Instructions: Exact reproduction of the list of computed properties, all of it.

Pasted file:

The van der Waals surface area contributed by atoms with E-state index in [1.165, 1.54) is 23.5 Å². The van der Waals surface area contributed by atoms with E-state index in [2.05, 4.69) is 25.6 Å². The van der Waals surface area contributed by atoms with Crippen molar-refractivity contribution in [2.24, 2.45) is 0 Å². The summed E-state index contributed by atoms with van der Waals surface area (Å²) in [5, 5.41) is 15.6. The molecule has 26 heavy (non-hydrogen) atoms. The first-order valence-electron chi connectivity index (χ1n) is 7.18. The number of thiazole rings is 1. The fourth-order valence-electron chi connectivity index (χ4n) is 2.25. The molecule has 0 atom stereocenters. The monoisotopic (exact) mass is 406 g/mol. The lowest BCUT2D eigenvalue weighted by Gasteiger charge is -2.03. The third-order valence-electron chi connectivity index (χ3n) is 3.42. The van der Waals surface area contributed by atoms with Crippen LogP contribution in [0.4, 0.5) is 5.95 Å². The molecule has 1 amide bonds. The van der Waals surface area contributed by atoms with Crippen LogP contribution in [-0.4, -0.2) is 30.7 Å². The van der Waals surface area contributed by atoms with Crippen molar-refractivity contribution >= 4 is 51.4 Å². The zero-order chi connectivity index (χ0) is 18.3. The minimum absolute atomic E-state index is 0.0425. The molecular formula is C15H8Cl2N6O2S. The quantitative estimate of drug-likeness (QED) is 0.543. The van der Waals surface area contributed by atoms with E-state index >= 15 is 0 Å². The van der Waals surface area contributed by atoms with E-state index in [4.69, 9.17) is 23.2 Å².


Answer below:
The van der Waals surface area contributed by atoms with E-state index in [1.165, 1.54) is 23.5 Å². The van der Waals surface area contributed by atoms with E-state index in [2.05, 4.69) is 25.6 Å². The van der Waals surface area contributed by atoms with Crippen molar-refractivity contribution in [2.24, 2.45) is 0 Å². The summed E-state index contributed by atoms with van der Waals surface area (Å²) in [5, 5.41) is 15.6. The molecule has 26 heavy (non-hydrogen) atoms. The first-order valence-electron chi connectivity index (χ1n) is 7.18. The number of thiazole rings is 1. The fourth-order valence-electron chi connectivity index (χ4n) is 2.25. The molecule has 0 atom stereocenters. The monoisotopic (exact) mass is 406 g/mol. The lowest BCUT2D eigenvalue weighted by Gasteiger charge is -2.03. The third-order valence-electron chi connectivity index (χ3n) is 3.42. The van der Waals surface area contributed by atoms with Crippen LogP contribution in [0.4, 0.5) is 5.95 Å². The molecule has 1 amide bonds. The van der Waals surface area contributed by atoms with Crippen LogP contribution in [-0.4, -0.2) is 30.7 Å². The van der Waals surface area contributed by atoms with Crippen molar-refractivity contribution >= 4 is 51.4 Å². The zero-order chi connectivity index (χ0) is 18.3. The minimum absolute atomic E-state index is 0.0425. The molecular formula is C15H8Cl2N6O2S. The quantitative estimate of drug-likeness (QED) is 0.543. The van der Waals surface area contributed by atoms with E-state index >= 15 is 0 Å². The van der Waals surface area contributed by atoms with E-state index in [4.69, 9.17) is 23.2 Å².